As a further insult to Donald Featherstone’s Close Wars appendix rules to his 1962 book War Games, I have scaled these up to 54mm and taken them outside to a bigger outer space and another planet, the far off galaxies or planets of Yarden. How will they work out?
Previously on Man of Tin blog we have featured my hexed up version of these Close Wars rules:
Rainy day? Crowded alien planets work quite well on your tabletop (if forced inside by British wet weather) using different borrowed pieces of your Yarden (Yard / Garden). Fake plastic or real plants, rocks, stones etc create a sense of a cluttered planet / terrain etc.
As a child growing up in the 1970s, life changed around about 1977/78 when Star Wars came out as a rival to Airfix, Weebles, Cowboys, toy cars, Knights, Busybodies Etc.
This is primarily a ground troops / infantry based space game without much in the way of space vehicles or larger laser cannons, otherwise the ranges become toooooo big!
Create your own big laser cannon range and dice hit rules as needed.
Imperial (Earth) measurements and Earth GMT time will be used throughout (with Metric for those as likes)
Space Laser blaster pistol – 12″ or 30cms
Space Laser blaster rifle – 24″ or 60 cms
Space laser bow – 12″ or 30 cms
Space Laser swords – melee weapons only.
Space Laser spears – 6″ or 15 cms
Natives / Aliens / Savages – 18″ or 45cms
Space Infantry (<4) – 18″ or 45 cms
Space Infantry (groups of 4+) – 12″ or 30cms
Astromech droids 6″ or 15 cms.
Humanoid Robots – 9″ to 12″ 22 to 30cms
Hover Infantry on Space Bikes – 36″ or 90cms
Star Crawler vehicles, lunar buggies – 24″ or 60cms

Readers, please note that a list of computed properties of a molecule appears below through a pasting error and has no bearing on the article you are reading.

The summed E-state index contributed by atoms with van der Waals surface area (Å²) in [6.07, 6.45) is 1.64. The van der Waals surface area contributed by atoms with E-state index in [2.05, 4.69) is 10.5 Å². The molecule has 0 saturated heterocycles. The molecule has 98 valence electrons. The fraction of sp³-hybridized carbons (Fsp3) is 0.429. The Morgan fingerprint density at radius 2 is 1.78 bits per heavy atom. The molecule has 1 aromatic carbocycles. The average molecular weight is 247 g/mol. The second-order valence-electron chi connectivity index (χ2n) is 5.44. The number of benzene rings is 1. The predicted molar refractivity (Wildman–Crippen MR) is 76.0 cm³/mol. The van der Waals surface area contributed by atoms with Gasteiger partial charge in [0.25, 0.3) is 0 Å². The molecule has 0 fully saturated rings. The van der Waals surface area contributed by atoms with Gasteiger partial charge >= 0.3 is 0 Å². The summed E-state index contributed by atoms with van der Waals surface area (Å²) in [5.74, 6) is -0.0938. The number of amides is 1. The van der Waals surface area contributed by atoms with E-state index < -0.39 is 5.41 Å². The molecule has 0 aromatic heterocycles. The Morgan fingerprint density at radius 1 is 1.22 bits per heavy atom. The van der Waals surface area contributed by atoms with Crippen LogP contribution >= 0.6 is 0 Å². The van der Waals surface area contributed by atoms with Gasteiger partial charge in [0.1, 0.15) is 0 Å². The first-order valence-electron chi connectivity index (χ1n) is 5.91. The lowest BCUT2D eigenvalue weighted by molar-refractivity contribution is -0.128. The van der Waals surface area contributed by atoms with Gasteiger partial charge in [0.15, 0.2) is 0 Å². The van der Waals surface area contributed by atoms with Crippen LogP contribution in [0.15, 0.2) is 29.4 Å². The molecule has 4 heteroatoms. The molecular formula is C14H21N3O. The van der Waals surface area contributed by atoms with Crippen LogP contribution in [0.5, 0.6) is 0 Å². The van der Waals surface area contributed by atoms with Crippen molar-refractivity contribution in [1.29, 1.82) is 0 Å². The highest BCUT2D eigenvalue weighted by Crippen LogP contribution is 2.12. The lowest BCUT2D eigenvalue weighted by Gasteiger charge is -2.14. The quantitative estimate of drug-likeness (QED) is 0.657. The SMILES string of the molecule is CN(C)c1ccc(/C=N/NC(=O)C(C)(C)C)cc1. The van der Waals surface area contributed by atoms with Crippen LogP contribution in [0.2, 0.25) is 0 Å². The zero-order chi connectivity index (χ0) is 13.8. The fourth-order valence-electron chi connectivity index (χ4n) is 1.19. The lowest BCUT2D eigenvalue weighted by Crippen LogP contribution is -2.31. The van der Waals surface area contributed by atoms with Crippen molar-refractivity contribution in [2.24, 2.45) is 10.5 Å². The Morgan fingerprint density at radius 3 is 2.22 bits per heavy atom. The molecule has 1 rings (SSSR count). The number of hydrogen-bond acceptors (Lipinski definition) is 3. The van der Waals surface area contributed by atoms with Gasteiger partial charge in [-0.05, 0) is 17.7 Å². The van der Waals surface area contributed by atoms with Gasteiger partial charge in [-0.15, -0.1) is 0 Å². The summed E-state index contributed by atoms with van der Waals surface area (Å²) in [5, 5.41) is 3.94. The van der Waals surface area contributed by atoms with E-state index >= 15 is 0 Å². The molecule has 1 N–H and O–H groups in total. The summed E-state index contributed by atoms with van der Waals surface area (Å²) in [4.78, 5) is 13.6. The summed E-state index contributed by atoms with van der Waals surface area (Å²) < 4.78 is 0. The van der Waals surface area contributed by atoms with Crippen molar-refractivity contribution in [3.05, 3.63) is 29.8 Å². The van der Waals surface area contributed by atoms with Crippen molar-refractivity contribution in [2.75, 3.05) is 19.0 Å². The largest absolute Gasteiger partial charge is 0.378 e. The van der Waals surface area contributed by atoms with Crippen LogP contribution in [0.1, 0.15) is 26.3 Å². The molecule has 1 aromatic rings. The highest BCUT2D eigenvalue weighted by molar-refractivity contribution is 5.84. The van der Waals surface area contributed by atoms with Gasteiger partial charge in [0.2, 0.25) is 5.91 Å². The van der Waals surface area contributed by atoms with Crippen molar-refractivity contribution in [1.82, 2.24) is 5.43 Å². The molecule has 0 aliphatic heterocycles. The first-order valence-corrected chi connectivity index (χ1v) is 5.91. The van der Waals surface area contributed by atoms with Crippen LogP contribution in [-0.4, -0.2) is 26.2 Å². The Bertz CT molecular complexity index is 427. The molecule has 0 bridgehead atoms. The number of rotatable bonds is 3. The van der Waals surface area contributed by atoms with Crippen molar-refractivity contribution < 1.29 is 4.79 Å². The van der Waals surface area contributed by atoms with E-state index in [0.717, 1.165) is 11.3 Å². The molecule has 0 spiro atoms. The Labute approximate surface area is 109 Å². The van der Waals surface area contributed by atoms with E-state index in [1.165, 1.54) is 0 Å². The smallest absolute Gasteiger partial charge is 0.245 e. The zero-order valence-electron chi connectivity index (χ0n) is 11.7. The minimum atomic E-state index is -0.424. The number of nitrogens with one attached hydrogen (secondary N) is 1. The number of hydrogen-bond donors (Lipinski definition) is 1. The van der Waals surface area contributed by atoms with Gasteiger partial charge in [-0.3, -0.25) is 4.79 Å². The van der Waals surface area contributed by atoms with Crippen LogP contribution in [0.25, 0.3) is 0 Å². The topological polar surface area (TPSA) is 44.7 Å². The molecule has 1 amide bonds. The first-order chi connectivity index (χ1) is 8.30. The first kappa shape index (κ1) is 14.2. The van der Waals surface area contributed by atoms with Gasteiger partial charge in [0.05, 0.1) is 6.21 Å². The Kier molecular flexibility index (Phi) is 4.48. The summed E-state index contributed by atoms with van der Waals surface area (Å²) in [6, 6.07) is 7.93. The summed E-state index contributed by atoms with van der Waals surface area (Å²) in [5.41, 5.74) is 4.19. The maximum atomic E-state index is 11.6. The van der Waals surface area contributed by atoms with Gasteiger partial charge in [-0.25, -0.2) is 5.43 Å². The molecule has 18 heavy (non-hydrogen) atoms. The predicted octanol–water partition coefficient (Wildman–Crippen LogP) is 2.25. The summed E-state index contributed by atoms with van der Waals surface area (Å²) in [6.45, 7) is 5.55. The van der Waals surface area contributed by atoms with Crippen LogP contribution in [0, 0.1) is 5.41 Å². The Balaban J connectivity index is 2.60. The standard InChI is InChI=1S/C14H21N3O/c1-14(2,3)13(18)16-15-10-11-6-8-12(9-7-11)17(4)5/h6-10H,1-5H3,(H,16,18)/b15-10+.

Usual Melee Rules. Usual hit d6 Dice throws. Featherstone savings throws if you like them.
Add other rules, weapons and characters as you see fit.
Mark up a garden cane with 6″ intervals or use a metal retractable ruler as needed.
Find some knee pads or a garden kneeler if playing outside.
Before you play, some essential research for your Close Little Star Wars:
a) watch movies and TV, from Star Wars and Battlestar Galactica to Flash Gordon (Black and white 1930s) or the colour movie 1980, choose your favourite. Flash, ah-ah!
b) find some suitable plastic figures, raid the pound store for suitable plastic figures. Read our previous blog posts and Pound Store Plastic Warriors blog for conversion possibilities.
Track down the very scarce 1981 Airfix Space Warriors, they’re now in the V&A museum of childhood collection as toys of their time http://collections.vam.ac.uk/item/O41122/space-warriors-space-crews-airfix/
There’s the very odd Britain’s 1980s metal based Star Guards range with vehicles and aliens. There are more recent 54mm Star Wars Command plastic figures that were cheaply available c. £4 a box in branches of Wilko (2016). Some good deals on the eBay / Amazon / internet too!
Pound store fire fighters and their equipment make good space stuff.
Alternatively you could upscale the rules to use old or new 10″ Star Wars play figures (buy bundles of the more battered ones on EBay) but the fiddly weapons tend to get lost in gardens. The Playskool Heroes Star Wars series for younger children have weapons moulded on.
Hopefully H.G. Wells, father of modern science fiction, would approve of this futuristic version of Little Wars.
Let play commence in a galaxy / planet / garden “far far away …” in my next blog post.
Posted by Man of TIN blog, September 2016.